We all get older and as we get older we need to think about ways to garden that suit our health and age.
I was fortunate enough to live a long life and still have the means to garden although my 10 acres became too much for me, so I downsized when I was 79. Ironically, the previous owner sold me the place when she was 79. I now have two-thirds of an acre that I can almost handle. I really feel a lot better to have taken this step, even though I loved the lifestyle that I loved before.
Here are some tips that we, senior gardeners or those with older family members, can consider to make gardening a lifelong enjoyment.
For starters, there are a few things that apply to all gardeners during the hot summer. Work in the garden early in the morning before it gets hot. Preferably use sunscreen with zinc oxide as the main ingredient according to my dermatologist and stay hydrated by having water on hand. It is also advisable to wear protective clothing, such as long-sleeved work shirts and a wide-brimmed hat to avoid exposure to the sun.
Of course, gloves are an important protection especially when pruning roses to avoid stinging. A friend gave me some goatskin cuffed gloves years ago that I really treasure for the job. Regular gloves help keep blisters away during serious troweling or shoveling jobs.
It also helps to have a garden apron that will carry your tools, seeds, and whatever else you might need and keep it handy in your garden shed or porch. I’ve managed to do without it by using my pockets and belt over the years, but an apron is a better solution.
While it is recommended that older people have walkways that are not uneven, I would recommend it for everyone’s backyard. No one wants to trip or turn their ankles while visiting the garden, although this may be more of a problem for older people who may have balance issues.
One thing that improved my vegetable garden was landscaping fabric covered with wood chips that keeps weeds from falling on the paths and around my citrus and other fruit trees. This avoids a huge weeding that I would have to do without and I thank my brother-in-law for this idea and for its installation.
Some older people can have arthritis. The tools we buy and use should therefore have comfortable and easy-to-handle handles.
Garden tools that have large, easy-to-grip handles with non-slip material make gardening easier. Kneeling devices, benches or pads, are useful not only for the elderly, but also for all gardeners in order to preserve the knees from wear and tear.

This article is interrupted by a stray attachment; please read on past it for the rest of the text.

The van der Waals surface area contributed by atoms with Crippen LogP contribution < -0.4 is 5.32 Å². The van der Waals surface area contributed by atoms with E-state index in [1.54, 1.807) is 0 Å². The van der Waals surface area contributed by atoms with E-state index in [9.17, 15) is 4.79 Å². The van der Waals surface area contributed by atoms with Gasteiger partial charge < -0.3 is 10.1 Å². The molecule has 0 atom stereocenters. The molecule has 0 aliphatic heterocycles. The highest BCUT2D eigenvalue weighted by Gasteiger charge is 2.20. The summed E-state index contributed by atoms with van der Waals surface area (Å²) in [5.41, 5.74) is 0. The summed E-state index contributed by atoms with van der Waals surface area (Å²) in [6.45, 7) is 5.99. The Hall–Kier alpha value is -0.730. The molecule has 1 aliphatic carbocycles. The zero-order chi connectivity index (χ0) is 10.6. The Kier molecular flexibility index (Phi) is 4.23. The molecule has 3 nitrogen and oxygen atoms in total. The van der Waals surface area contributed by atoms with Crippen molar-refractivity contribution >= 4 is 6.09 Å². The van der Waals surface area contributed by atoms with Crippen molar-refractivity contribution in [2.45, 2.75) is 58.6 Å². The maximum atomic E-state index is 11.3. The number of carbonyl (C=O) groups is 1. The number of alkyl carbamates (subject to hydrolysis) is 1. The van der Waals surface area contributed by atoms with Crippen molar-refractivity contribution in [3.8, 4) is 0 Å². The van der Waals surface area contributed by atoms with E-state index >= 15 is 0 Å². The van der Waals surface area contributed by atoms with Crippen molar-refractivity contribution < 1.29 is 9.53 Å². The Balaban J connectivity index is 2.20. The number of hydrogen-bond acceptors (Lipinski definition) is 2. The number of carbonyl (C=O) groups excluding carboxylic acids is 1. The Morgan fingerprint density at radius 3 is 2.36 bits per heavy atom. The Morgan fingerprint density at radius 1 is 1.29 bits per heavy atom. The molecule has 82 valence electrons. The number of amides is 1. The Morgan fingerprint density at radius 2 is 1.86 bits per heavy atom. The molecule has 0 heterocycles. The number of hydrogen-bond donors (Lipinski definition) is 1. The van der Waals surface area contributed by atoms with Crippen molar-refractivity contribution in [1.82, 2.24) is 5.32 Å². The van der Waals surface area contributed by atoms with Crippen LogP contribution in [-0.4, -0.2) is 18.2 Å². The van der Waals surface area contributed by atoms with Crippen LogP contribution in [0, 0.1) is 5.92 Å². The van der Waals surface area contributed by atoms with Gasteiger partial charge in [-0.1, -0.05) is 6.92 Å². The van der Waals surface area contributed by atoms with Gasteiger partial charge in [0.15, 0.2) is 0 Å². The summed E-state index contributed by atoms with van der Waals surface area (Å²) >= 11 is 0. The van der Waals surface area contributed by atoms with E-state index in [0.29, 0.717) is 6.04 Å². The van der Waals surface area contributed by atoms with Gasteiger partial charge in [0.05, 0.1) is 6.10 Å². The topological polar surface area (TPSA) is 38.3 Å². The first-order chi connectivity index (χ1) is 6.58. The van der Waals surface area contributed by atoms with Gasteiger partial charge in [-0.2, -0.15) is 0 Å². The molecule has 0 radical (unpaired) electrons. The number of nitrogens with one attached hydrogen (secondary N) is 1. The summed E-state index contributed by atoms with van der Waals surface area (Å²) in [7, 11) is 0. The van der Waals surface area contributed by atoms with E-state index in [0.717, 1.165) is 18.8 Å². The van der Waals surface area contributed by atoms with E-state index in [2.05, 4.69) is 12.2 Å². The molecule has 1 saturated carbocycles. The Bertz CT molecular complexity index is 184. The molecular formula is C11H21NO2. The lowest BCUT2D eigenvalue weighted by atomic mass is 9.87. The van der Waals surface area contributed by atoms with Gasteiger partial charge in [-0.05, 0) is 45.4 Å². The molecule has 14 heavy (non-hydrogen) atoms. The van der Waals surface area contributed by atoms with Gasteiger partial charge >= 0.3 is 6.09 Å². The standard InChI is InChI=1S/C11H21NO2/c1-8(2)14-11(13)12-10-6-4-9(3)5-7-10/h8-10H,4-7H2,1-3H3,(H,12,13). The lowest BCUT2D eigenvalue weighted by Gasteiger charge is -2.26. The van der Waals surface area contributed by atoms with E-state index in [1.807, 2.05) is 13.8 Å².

Water lances or pistol grip nozzles with a variety of patterns attached to the hoses make it easier to water plants and can save water as well. Using drip irrigation with controllers to make irrigation automatic and easy to perform. I couldn’t garden without them.
It seems that when you are younger you have more time than money, but with age the reverse takes over, we can have more money than time. Therefore, it is good to hire people to help you with gardening tasks, especially the ones you don’t like to do.
As a child my job was to mow the lawn and when electric mowers became more available after WWII we increased the lawn area to be mowed on our farm. I haven’t liked mowing lawns since and have always hired him to do it when possible, along with leaf raking and other landscape maintenance tasks. I save my efforts for tasks that require knowledge and skills.
Another garden change that is good is to use raised beds and containers which are easier to plant, weed and maintain. If you have disability issues, such as the inability to bend over or be in a wheelchair, you may want to consider very high raised beds or tall containers that are more accessible without any bending being required.
Another thing to consider when container gardening is being able to move heavy containers more easily. This can be accomplished by purchasing plant carts that will easily roll your containers onto a patio or deck. You can also use non-ceramic containers that are lighter and easier to move.
Good gardening, seniors and juniors too.
If you have a gardening-related question, you can contact UC’s Master Gardeners at (209) 953-6112. You can find more information on our website: sjmastergardeners.ucanr.edu/CONTACT_US/.